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Don’t blame the clothes! Exhibition in Moldova fights stereotypes by bringing stories of survivors of sexual violence to the public

18 January 2019
A visitor to the ‘Don’t blame the clothes!’ exhibit reads one of the testimonials from a survivor of sexual violence. Photo: UNFPA Moldova

CHIȘINĂU, Moldova — A school uniform. A pair of pyjamas. Work slacks and a blouse. These are just some of the clothes that women and girls in Moldova were wearing when they were sexually assaulted, abused or harassed. An exhibition of ten such outfits, accompanied by the stories of the survivors, aimed to combat stereotypes about sexual violence that are prevalent in Moldovan society.

“Unfortunately more than 40% of men in our country think if a woman has a ‘bad reputation’ or does not physically resist an assault, the case should not be considered rape,” said Natalia Valcu, executive director at the Women’s Law Centre, which organized the exhibit along with UNFPA. “The real stories presented in the exhibition break the stereotypes and show that it’s not about the clothes a woman wears, it’s about the attitude of the male assailant.”

Six out of 10 women over the age of 15 in the Republic of Moldova will experience at least one form of violence — psychological, physical or sexual — from their husband or partner during their lifetime. Sexual violence is the third most common form of violence experienced by young girls and leaves serious marks on their lives.

Iuliana’s story demonstrates those long-lasting negative effects. Abused and raped at the age of 15, she cut off her long hair, started to wear only men’s clothes and even now, a dozen years later, has difficulties in building relationships. “My boyfriend would like me to wear a dress, use makeup or do my hair, but I can’t do that because that would mean provoking men,” Iuliana said in her testimonial, featured in the exhibit. “I don’t want this. I will never be able to make myself beautiful.”

 

The exhibition, which was titled “Don’t blame the clothes!” and held at the Faculty of Law at Moldova State University in December, presented reconstructed outfits and testimonials from real women and girls who were assisted by the Women’s Law Centre, the Centre for Assistance and Protection of Victims of Violence and Human Trafficking, and the International Centre “La Strada”. The three organizations collaborated to put on the exhibition with the support of UNFPA and the Moldova State University Faculty of Law. The concept was drawn from the “What Were You Wearing?” Survivor Art Installation originated at the University of Arkansas in the United States in 2013.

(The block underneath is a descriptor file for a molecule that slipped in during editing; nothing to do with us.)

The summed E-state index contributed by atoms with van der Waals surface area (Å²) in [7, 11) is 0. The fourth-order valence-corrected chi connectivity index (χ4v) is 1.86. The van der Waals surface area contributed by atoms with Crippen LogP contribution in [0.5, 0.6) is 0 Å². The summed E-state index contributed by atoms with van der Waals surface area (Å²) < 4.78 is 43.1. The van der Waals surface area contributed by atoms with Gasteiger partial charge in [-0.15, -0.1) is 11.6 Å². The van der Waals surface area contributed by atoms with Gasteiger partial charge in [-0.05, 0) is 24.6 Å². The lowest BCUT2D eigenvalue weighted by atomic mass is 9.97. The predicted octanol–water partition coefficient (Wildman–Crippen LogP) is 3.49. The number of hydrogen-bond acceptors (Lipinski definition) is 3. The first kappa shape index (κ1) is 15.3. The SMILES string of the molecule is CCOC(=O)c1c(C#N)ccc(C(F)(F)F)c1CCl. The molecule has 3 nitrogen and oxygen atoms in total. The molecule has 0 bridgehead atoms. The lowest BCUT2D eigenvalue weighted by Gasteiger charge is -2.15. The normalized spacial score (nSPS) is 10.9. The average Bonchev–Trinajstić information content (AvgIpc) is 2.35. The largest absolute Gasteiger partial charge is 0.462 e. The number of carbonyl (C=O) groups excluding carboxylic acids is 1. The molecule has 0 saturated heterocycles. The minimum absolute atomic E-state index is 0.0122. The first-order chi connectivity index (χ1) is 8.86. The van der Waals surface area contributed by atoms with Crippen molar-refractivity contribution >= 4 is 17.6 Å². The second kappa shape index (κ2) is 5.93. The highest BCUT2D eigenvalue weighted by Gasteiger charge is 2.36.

“It’s a great initiative and it would be good to organize such events more often, at schools, universities and private companies,” said Alexandru Agrici, a 19-year-old student at the Faculty of Law who visited the exhibit. “Everything depends on how children are educated, because they see what happens around them and follow the same behaviour when they become adults.”

The organizers of the exhibition are working on a mobile version that can be set up at other educational institutions as well as brought to rural communities to generate discussion and break down stereotypes in order to combat sexual violence.

“Sexual violence can lead to unplanned pregnancies and births, sexually transmitted infections and psycho-emotional disorders for girls and women,” said Eugenia Berzan, programme analyst at UNFPA Moldova. “We appeal to all partners to support initiatives like these, which make the voices of the most vulnerable women and girls heard, and to reduce violence and violations of human rights to zero.”

The “Don’t blame the clothes!” exhibition was organized as part of the UN Secretary-General’s UNiTE to End Violence against Women global campaign and the annual 16 Days of Activism against Gender-Based Violence.

A version of this story originally appeared on the website of UNFPA Moldova.